"There's a nice reaction scene when Odysseus, like Moses coming down from Sinai and seeing the worship of the golden calf, comes back from communing with the gods to smell the burning meat. Whether it's a spit-take, a whap of palm to forehead, or just a slow shaking of the head, you feel Odysseus thinking: 'Oh for pity's sake, what next?' The hides of the cattle begin crawling along the ground, and the meat 'both roasted and raw' begins to bellow. You want to know hungry? For an entire week, the men continue to eat meat that's actually mooing at them. That's hungry."

As a travelogue the book works less well for me. Certainly the idea behind the book, the Odyssean hook, is very clever. But travel writing is most interesting when an author has the time to report on the quirks of a particular community or location. Huler doesn't stay anywhere long enough to be able to do this. His reports on the places he visits are quick and mostly unmemorable. There is much talk of the progress made on the journey and the modes of transport employed and the irritations met along the way. But one place on his travels looks very much like the rest after a while.

Huler's journey, both geographic and literary, is at the same time emotional: the author learns various Odyssey-related lessons along the way. Some of this comes off as affectation (was he really contemplating cheating on his pregnant wife with a stewardess on Calypso's island, or is that mere literary trope designed to bind his own experiences with the story currently under discussion?); some of it seems real enough.

There is an inherent difficulty in the task Huler undertook: the Odyssey, like Joyce's Ulysses, is fiction. It may contain snippets of historical truth, and some of the places used as settings in the book may be identifiable in the real world, but Odysseus did not, for example, blind the Cyclops Polyphemus in a cave in Sicily and escape with his men by clinging to the bellies of sheep. Huler knows this, but still, the lines between fact and fiction sometimes get blurred in his narrative:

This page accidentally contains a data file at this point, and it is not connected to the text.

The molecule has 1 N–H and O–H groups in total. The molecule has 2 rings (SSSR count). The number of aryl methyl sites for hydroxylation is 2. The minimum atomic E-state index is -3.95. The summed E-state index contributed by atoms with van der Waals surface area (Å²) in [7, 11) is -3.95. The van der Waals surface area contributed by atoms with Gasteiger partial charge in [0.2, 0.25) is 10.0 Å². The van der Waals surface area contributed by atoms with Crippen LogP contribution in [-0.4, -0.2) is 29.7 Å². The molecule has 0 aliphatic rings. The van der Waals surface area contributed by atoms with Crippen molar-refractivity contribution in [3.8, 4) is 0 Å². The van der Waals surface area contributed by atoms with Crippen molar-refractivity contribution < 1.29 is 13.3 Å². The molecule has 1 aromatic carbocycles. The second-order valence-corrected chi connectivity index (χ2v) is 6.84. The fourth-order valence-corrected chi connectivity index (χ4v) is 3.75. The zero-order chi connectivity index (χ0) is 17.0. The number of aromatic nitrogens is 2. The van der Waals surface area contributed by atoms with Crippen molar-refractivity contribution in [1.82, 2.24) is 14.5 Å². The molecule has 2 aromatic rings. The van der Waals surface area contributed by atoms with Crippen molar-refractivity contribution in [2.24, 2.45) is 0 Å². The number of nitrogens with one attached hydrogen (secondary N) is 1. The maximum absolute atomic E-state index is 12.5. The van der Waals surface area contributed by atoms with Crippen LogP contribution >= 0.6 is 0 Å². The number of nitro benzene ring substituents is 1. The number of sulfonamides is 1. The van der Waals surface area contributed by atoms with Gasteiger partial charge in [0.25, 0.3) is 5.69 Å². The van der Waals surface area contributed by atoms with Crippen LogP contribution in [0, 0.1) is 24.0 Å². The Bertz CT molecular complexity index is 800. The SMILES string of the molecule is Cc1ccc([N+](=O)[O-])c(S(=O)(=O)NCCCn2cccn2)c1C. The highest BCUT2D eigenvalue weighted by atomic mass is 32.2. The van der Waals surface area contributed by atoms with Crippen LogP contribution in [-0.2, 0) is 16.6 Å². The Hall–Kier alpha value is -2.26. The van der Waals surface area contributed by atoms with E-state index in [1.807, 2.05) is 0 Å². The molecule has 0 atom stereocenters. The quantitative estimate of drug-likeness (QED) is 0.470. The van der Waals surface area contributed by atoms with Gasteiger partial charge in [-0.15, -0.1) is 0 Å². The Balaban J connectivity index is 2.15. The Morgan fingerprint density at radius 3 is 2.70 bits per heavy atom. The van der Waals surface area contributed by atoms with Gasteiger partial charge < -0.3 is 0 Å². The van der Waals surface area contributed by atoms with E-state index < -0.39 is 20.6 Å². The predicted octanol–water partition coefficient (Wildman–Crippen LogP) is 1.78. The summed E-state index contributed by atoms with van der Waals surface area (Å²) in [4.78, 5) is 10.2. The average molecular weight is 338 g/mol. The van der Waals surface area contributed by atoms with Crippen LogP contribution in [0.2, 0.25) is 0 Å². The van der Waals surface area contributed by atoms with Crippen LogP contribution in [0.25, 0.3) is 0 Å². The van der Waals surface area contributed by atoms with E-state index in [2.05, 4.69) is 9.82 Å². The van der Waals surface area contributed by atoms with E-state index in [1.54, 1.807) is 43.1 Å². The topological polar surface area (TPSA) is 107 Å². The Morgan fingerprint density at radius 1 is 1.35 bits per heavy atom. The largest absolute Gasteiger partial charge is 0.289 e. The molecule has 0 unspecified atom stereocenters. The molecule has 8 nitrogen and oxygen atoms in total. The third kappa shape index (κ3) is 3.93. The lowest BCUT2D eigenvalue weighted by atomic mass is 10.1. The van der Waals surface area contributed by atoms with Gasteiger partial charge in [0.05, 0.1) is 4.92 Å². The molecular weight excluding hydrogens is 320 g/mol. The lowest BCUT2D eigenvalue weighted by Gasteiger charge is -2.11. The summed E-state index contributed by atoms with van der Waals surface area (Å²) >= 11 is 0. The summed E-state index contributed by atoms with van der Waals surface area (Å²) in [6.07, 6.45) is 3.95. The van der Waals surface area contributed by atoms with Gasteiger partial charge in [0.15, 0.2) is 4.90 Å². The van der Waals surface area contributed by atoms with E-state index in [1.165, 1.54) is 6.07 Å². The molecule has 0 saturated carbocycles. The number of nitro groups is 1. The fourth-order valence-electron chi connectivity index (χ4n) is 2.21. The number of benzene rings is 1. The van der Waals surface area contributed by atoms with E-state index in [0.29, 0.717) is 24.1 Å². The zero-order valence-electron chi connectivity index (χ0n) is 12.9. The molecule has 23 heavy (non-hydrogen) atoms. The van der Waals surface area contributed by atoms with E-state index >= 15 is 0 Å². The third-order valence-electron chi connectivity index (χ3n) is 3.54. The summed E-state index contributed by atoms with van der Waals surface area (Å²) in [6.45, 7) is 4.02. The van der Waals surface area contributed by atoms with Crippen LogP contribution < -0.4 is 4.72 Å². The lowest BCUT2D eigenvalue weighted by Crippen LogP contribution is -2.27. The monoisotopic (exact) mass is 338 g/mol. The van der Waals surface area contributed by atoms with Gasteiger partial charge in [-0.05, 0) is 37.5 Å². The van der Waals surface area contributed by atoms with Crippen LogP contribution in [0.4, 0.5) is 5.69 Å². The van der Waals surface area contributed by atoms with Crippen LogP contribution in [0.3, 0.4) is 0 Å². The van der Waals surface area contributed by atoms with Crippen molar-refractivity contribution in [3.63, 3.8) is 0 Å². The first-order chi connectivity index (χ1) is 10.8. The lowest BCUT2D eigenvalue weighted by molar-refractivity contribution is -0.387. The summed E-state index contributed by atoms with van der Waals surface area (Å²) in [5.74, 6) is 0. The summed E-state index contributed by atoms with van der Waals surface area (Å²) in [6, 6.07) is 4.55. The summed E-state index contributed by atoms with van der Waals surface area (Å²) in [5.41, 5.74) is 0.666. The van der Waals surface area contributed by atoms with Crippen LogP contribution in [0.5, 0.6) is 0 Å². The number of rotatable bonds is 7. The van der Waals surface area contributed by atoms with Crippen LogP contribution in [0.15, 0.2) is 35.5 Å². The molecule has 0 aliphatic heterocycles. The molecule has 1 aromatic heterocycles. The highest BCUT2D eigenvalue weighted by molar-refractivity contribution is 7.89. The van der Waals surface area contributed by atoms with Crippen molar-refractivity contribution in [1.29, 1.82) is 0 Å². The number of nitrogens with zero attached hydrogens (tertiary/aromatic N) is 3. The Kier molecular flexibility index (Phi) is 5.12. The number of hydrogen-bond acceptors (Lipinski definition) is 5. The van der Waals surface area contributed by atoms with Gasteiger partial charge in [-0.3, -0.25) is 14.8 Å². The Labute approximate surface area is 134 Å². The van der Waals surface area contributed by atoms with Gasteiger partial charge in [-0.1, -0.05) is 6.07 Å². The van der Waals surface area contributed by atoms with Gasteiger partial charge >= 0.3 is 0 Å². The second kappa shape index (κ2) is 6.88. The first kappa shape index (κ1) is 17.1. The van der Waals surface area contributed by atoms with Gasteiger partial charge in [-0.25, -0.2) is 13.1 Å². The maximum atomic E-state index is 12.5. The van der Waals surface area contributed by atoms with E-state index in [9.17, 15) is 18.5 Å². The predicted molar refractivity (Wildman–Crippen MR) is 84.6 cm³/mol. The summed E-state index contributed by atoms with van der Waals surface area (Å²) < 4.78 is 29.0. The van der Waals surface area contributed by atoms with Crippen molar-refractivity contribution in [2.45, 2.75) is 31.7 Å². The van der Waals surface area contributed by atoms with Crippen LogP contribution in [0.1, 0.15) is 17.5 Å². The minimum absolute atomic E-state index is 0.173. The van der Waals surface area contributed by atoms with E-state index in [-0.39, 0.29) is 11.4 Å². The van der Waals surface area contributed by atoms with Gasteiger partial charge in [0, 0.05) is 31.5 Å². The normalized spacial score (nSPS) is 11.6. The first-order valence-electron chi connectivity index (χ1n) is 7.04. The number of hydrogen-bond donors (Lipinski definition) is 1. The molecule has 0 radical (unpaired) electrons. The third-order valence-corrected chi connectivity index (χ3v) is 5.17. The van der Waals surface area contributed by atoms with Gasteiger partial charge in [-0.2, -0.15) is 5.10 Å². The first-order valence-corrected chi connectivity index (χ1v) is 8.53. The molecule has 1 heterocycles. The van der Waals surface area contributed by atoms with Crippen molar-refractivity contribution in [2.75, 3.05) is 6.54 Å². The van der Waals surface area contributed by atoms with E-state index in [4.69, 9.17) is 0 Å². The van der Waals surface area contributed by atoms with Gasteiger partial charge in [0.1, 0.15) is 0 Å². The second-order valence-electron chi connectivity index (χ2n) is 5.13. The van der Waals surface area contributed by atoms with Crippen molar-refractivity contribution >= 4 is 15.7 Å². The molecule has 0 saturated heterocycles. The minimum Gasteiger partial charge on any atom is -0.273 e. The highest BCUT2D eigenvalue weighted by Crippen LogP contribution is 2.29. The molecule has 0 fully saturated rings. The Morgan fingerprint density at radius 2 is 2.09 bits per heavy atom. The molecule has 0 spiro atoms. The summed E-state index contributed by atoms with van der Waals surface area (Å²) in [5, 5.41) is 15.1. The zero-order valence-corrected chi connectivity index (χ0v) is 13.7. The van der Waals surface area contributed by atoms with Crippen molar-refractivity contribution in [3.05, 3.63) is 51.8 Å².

"I spent a lot of time in that cave--probably close to two hours. I reread the episode and thought about where in this particular cave the monster and the crewmen might have stood, what the episode meant, and what the hell I was doing sweating in a cave full of goat shit north of Trapani, Sicily, while five thousand miles away my wife gestated alone."

So, a little silly at times and sometimes melodramatic, and perhaps fifty pages over-long, but because of its great concept and the author's pleasant way of introducing readers to Homer, Huler's No-Man's Land is certainly worth the read.

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Comments

1.

Sounds good, and I really like the excerpts. It sounds like a useful and gentle introduction to the Odyssey, if like me, you've never read it! Interesting what you say about the blurring of fact and fiction - it happens to lot of people, I find.

2.

The Odyssey is on my list for later in the year, so I've jotted this down as a book to pick up then as a companion piece. Thanks for the recommendation.

3.

I think they'll be fun to read concurrently, Ann. I hope you like it!




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About the blogger: Debra is the mother of two preternaturally attractive girls and the author of a number of books about ancient Greece, including Trying Neaira: The True Story of a Courtesan's Scandalous Life in Ancient Greece. She writes and blogs from her subterranean lair in North Haven, CT. Read more.

  
  
  
  
  
  
  
  






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Book-blog.com by Debra Hamel is licensed under a Creative Commons Attribution - Noncommercial - No Derivative Works 3.0 License.